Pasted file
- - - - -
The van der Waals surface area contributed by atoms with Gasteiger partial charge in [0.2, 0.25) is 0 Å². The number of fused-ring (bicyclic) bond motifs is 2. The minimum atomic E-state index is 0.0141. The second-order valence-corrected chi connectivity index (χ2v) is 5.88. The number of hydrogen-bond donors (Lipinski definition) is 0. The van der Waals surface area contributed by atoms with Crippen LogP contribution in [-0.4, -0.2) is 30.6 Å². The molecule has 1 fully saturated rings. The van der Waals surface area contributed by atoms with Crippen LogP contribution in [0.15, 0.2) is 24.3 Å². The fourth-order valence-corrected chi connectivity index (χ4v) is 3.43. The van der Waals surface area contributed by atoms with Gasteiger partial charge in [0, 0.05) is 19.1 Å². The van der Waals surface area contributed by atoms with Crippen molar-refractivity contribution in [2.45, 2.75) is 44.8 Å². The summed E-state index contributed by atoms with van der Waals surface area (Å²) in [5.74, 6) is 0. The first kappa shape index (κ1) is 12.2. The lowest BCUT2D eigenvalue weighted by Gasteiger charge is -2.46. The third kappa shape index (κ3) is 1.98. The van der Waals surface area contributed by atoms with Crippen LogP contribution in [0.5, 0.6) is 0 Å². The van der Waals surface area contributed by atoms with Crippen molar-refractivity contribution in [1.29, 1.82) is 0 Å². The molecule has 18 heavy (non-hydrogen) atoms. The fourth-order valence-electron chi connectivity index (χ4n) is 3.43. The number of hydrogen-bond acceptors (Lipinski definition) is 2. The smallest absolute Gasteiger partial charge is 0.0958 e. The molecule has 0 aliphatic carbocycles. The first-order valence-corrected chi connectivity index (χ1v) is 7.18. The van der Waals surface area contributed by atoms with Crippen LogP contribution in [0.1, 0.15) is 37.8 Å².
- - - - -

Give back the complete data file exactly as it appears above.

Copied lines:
The van der Waals surface area contributed by atoms with Gasteiger partial charge in [0.2, 0.25) is 0 Å². The number of fused-ring (bicyclic) bond motifs is 2. The minimum atomic E-state index is 0.0141. The second-order valence-corrected chi connectivity index (χ2v) is 5.88. The number of hydrogen-bond donors (Lipinski definition) is 0. The van der Waals surface area contributed by atoms with Crippen LogP contribution in [-0.4, -0.2) is 30.6 Å². The molecule has 1 fully saturated rings. The van der Waals surface area contributed by atoms with Crippen LogP contribution in [0.15, 0.2) is 24.3 Å². The fourth-order valence-corrected chi connectivity index (χ4v) is 3.43. The van der Waals surface area contributed by atoms with Gasteiger partial charge in [0, 0.05) is 19.1 Å². The van der Waals surface area contributed by atoms with Crippen molar-refractivity contribution in [2.45, 2.75) is 44.8 Å². The summed E-state index contributed by atoms with van der Waals surface area (Å²) in [5.74, 6) is 0. The first kappa shape index (κ1) is 12.2. The lowest BCUT2D eigenvalue weighted by Gasteiger charge is -2.46. The third kappa shape index (κ3) is 1.98. The van der Waals surface area contributed by atoms with Crippen LogP contribution in [0.5, 0.6) is 0 Å². The van der Waals surface area contributed by atoms with Crippen molar-refractivity contribution in [1.29, 1.82) is 0 Å². The molecule has 18 heavy (non-hydrogen) atoms. The fourth-order valence-electron chi connectivity index (χ4n) is 3.43. The number of hydrogen-bond acceptors (Lipinski definition) is 2. The smallest absolute Gasteiger partial charge is 0.0958 e. The molecule has 0 aliphatic carbocycles. The first-order valence-corrected chi connectivity index (χ1v) is 7.18. The van der Waals surface area contributed by atoms with Crippen LogP contribution in [0.1, 0.15) is 37.8 Å².